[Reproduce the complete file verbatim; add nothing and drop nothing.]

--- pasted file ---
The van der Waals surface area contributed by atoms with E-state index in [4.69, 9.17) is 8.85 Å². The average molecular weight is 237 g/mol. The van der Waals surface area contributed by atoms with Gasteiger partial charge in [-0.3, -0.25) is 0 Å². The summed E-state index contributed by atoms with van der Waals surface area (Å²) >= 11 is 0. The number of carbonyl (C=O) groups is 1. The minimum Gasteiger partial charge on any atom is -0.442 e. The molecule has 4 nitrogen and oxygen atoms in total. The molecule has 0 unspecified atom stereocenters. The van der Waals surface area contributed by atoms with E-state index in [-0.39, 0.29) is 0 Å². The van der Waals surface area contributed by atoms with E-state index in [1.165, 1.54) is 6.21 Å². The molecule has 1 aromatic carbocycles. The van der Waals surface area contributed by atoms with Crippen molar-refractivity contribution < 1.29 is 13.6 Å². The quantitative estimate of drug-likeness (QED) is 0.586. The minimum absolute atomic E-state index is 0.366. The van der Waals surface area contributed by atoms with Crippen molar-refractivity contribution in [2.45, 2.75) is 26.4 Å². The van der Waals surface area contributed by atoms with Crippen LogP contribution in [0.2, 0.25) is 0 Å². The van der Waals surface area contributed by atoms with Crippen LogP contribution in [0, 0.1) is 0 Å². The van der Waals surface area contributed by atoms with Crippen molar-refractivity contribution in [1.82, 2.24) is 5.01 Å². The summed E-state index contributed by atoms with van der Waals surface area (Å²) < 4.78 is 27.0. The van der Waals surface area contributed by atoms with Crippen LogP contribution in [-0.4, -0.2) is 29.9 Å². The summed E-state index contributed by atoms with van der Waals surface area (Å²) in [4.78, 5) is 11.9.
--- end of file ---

The van der Waals surface area contributed by atoms with E-state index in [4.69, 9.17) is 8.85 Å². The average molecular weight is 237 g/mol. The van der Waals surface area contributed by atoms with Gasteiger partial charge in [-0.3, -0.25) is 0 Å². The summed E-state index contributed by atoms with van der Waals surface area (Å²) >= 11 is 0. The number of carbonyl (C=O) groups is 1. The minimum Gasteiger partial charge on any atom is -0.442 e. The molecule has 4 nitrogen and oxygen atoms in total. The molecule has 0 unspecified atom stereocenters. The van der Waals surface area contributed by atoms with E-state index in [-0.39, 0.29) is 0 Å². The van der Waals surface area contributed by atoms with E-state index in [1.165, 1.54) is 6.21 Å². The molecule has 1 aromatic carbocycles. The van der Waals surface area contributed by atoms with Crippen molar-refractivity contribution < 1.29 is 13.6 Å². The quantitative estimate of drug-likeness (QED) is 0.586. The minimum absolute atomic E-state index is 0.366. The van der Waals surface area contributed by atoms with Crippen molar-refractivity contribution in [2.45, 2.75) is 26.4 Å². The van der Waals surface area contributed by atoms with Crippen LogP contribution in [0.2, 0.25) is 0 Å². The van der Waals surface area contributed by atoms with Crippen LogP contribution in [0, 0.1) is 0 Å². The van der Waals surface area contributed by atoms with Crippen molar-refractivity contribution in [1.82, 2.24) is 5.01 Å². The summed E-state index contributed by atoms with van der Waals surface area (Å²) < 4.78 is 27.0. The van der Waals surface area contributed by atoms with Crippen LogP contribution in [-0.4, -0.2) is 29.9 Å². The summed E-state index contributed by atoms with van der Waals surface area (Å²) in [4.78, 5) is 11.9.